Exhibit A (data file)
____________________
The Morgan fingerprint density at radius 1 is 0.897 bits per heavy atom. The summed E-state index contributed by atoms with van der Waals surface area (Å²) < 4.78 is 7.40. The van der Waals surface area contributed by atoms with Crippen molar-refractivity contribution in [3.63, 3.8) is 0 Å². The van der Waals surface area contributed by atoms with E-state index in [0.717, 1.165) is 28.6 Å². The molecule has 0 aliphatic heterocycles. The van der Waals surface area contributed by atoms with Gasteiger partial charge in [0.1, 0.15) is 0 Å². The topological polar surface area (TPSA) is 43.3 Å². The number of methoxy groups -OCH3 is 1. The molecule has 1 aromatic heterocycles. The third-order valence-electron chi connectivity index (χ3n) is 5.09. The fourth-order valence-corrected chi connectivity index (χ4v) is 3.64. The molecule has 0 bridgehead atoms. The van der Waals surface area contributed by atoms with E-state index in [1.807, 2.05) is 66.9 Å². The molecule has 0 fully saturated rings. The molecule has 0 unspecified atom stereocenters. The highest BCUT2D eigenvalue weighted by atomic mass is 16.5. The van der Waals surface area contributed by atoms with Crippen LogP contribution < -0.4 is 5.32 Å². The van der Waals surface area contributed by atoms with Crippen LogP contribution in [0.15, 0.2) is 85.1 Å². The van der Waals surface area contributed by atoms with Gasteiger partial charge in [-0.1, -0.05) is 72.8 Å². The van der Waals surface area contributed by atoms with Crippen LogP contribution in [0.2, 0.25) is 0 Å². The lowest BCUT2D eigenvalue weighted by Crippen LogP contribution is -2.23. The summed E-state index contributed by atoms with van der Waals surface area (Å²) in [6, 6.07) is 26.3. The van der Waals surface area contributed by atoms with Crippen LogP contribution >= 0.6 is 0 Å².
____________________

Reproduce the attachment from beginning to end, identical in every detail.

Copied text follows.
The Morgan fingerprint density at radius 1 is 0.897 bits per heavy atom. The summed E-state index contributed by atoms with van der Waals surface area (Å²) < 4.78 is 7.40. The van der Waals surface area contributed by atoms with Crippen molar-refractivity contribution in [3.63, 3.8) is 0 Å². The van der Waals surface area contributed by atoms with E-state index in [0.717, 1.165) is 28.6 Å². The molecule has 0 aliphatic heterocycles. The van der Waals surface area contributed by atoms with Gasteiger partial charge in [0.1, 0.15) is 0 Å². The topological polar surface area (TPSA) is 43.3 Å². The number of methoxy groups -OCH3 is 1. The molecule has 1 aromatic heterocycles. The third-order valence-electron chi connectivity index (χ3n) is 5.09. The fourth-order valence-corrected chi connectivity index (χ4v) is 3.64. The molecule has 0 bridgehead atoms. The van der Waals surface area contributed by atoms with E-state index in [1.807, 2.05) is 66.9 Å². The molecule has 0 fully saturated rings. The molecule has 0 unspecified atom stereocenters. The highest BCUT2D eigenvalue weighted by atomic mass is 16.5. The van der Waals surface area contributed by atoms with Crippen LogP contribution < -0.4 is 5.32 Å². The van der Waals surface area contributed by atoms with Crippen LogP contribution in [0.15, 0.2) is 85.1 Å². The van der Waals surface area contributed by atoms with Gasteiger partial charge in [-0.1, -0.05) is 72.8 Å². The van der Waals surface area contributed by atoms with Crippen LogP contribution in [0.2, 0.25) is 0 Å². The lowest BCUT2D eigenvalue weighted by Crippen LogP contribution is -2.23. The summed E-state index contributed by atoms with van der Waals surface area (Å²) in [6, 6.07) is 26.3. The van der Waals surface area contributed by atoms with Crippen LogP contribution >= 0.6 is 0 Å².